WWF calls on Government to implement Marine Spatial Planning Approach | WWF Hong Kong

WWF calls on Government to implement Marine Spatial Planning Approach

29 August 2018

The ongoing five-month public consultation launched by the government’s Task Force on Land Supply proposed marine reclamation as one of the options to solve the city’s housing needs, a claim that is exaggerated as the major uses of land under the “5 plus 1” proposal are industrial, leisure and sports. WWF-Hong Kong reiterates that reclamation should be the last resort, and is calling on the government to implement coastal and marine spatial planning prior to any development or reclamation plan. 
Samantha Lee, Assistant Director, Ocean Conservation, WWF-Hong Kong said, “According to the ‘5 plus 1’ reclamation proposal, only part of the land at Siu Ho Wan, Ma Liu Shui and Central waters will be for residential use, the rest will be for industrial, leisure and sports purposes. Furthermore, the public has no information on the ratio between public and private housing or how many housing units will be allocated for grass roots families. Reclamation is a long process that takes roughly 10-20 years. If the government wants to address the immediate housing needs, developing brownfield sites that already have the necessary transport facilities or infrastructure in place is the real solution.”
Lung Kwu Tan, one of the most controversial sites in the "5 plus 1" proposal, is one of the habitats of the Chinese white dolphin. Its natural coastline is also a breeding ground for various marine species, and reclamation will bring irreversible ecological damage. Currently the Hong Kong government has no planning mechanism to utilize the marine resources strategically, leading to conflict between conservation and development. Marine spatial planning involves a baseline assessment of coastal and marine environments, which helps determine compatible and incompatible uses and  define which areas are best suited for conservation protection and those which may be suitable for development use. The government should make reference to the land planning, and immediately implement a planning exercise for proper usage of our sea. MSP is a robust public process that helps analyze and allocate the spatial and temporal distribution of human activities in the most appropriate way to minimize conflicts and find synergies among sectors. Economic benefits include reduces transaction costs, improve certainty and predictability for government or private investment, and enhance attractiveness of coastal regions.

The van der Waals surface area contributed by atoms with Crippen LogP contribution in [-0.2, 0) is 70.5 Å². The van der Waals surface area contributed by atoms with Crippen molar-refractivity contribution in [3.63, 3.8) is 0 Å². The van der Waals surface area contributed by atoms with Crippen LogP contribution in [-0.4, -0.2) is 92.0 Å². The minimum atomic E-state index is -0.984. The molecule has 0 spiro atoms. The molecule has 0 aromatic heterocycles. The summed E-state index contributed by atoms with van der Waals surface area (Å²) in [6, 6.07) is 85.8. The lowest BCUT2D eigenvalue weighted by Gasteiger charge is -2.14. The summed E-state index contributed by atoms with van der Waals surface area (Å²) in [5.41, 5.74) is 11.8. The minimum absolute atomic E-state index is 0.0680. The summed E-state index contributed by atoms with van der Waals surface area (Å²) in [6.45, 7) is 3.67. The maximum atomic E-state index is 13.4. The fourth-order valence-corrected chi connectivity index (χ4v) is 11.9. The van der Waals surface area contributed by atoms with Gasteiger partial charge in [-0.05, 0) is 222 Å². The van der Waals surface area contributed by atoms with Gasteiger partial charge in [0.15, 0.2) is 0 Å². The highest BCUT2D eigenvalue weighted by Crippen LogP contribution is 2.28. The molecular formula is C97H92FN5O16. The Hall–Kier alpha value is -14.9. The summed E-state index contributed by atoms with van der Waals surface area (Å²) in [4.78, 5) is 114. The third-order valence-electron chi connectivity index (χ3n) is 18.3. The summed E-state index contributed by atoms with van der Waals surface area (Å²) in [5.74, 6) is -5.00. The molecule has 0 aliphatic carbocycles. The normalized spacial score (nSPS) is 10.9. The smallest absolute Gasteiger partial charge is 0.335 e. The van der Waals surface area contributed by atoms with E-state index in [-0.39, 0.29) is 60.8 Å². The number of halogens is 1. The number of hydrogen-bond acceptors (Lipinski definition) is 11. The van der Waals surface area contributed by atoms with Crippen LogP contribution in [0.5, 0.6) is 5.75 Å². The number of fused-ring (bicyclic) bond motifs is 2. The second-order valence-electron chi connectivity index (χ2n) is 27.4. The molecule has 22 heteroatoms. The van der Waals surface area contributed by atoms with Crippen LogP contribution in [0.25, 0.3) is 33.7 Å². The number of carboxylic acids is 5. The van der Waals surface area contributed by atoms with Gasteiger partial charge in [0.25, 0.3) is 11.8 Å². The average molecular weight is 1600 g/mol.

Samantha added, “Implementation of MSP could reduce conflicts and disputes between development and conservation. MSP is widely adopted by other countries such as USA and Belgium, and is essential to identify and manage current and future sea uses in a way that best meets the priorities and goals among various stakeholders. MSP takes as little as three years to complete.” 
WWF and local stakeholders, including fishermen, Lung Kwu Tan residents, conservationists and members of marine recreation business sectors signed a joint letter to government and Task Force to raise their concerns of the detrimental environmental and social consequences caused by land reclamation.